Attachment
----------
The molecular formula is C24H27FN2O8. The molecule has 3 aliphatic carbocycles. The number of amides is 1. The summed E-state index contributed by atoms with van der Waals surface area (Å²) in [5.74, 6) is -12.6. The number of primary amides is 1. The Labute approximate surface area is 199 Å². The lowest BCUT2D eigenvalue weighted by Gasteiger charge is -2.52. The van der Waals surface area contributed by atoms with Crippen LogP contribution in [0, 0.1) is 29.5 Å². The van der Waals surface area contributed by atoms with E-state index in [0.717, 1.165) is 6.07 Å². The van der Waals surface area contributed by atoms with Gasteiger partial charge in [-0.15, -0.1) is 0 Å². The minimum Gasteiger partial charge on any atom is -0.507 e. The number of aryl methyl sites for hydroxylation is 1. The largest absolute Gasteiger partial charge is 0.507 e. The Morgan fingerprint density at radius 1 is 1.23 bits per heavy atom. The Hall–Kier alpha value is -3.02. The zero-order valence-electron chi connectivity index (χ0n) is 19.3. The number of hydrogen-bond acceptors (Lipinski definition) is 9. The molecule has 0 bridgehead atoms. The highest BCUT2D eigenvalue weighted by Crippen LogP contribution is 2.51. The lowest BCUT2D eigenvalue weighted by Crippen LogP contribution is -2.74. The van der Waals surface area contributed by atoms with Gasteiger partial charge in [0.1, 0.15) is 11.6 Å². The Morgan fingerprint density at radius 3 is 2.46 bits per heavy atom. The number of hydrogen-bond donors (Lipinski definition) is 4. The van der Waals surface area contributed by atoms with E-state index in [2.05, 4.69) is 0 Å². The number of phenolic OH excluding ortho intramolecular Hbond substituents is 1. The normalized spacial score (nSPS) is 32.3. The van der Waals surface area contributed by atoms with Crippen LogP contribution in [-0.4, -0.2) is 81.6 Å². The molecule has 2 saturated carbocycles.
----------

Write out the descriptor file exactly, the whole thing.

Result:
The molecular formula is C24H27FN2O8. The molecule has 3 aliphatic carbocycles. The number of amides is 1. The summed E-state index contributed by atoms with van der Waals surface area (Å²) in [5.74, 6) is -12.6. The number of primary amides is 1. The Labute approximate surface area is 199 Å². The lowest BCUT2D eigenvalue weighted by Gasteiger charge is -2.52. The van der Waals surface area contributed by atoms with Crippen LogP contribution in [0, 0.1) is 29.5 Å². The van der Waals surface area contributed by atoms with E-state index in [0.717, 1.165) is 6.07 Å². The van der Waals surface area contributed by atoms with Gasteiger partial charge in [-0.15, -0.1) is 0 Å². The minimum Gasteiger partial charge on any atom is -0.507 e. The number of aryl methyl sites for hydroxylation is 1. The largest absolute Gasteiger partial charge is 0.507 e. The Morgan fingerprint density at radius 1 is 1.23 bits per heavy atom. The Hall–Kier alpha value is -3.02. The zero-order valence-electron chi connectivity index (χ0n) is 19.3. The number of hydrogen-bond acceptors (Lipinski definition) is 9. The molecule has 0 bridgehead atoms. The highest BCUT2D eigenvalue weighted by Crippen LogP contribution is 2.51. The lowest BCUT2D eigenvalue weighted by Crippen LogP contribution is -2.74. The van der Waals surface area contributed by atoms with Gasteiger partial charge in [0.1, 0.15) is 11.6 Å². The Morgan fingerprint density at radius 3 is 2.46 bits per heavy atom. The number of hydrogen-bond donors (Lipinski definition) is 4. The van der Waals surface area contributed by atoms with E-state index in [2.05, 4.69) is 0 Å². The number of phenolic OH excluding ortho intramolecular Hbond substituents is 1. The normalized spacial score (nSPS) is 32.3. The van der Waals surface area contributed by atoms with Crippen LogP contribution in [-0.4, -0.2) is 81.6 Å². The molecule has 2 saturated carbocycles.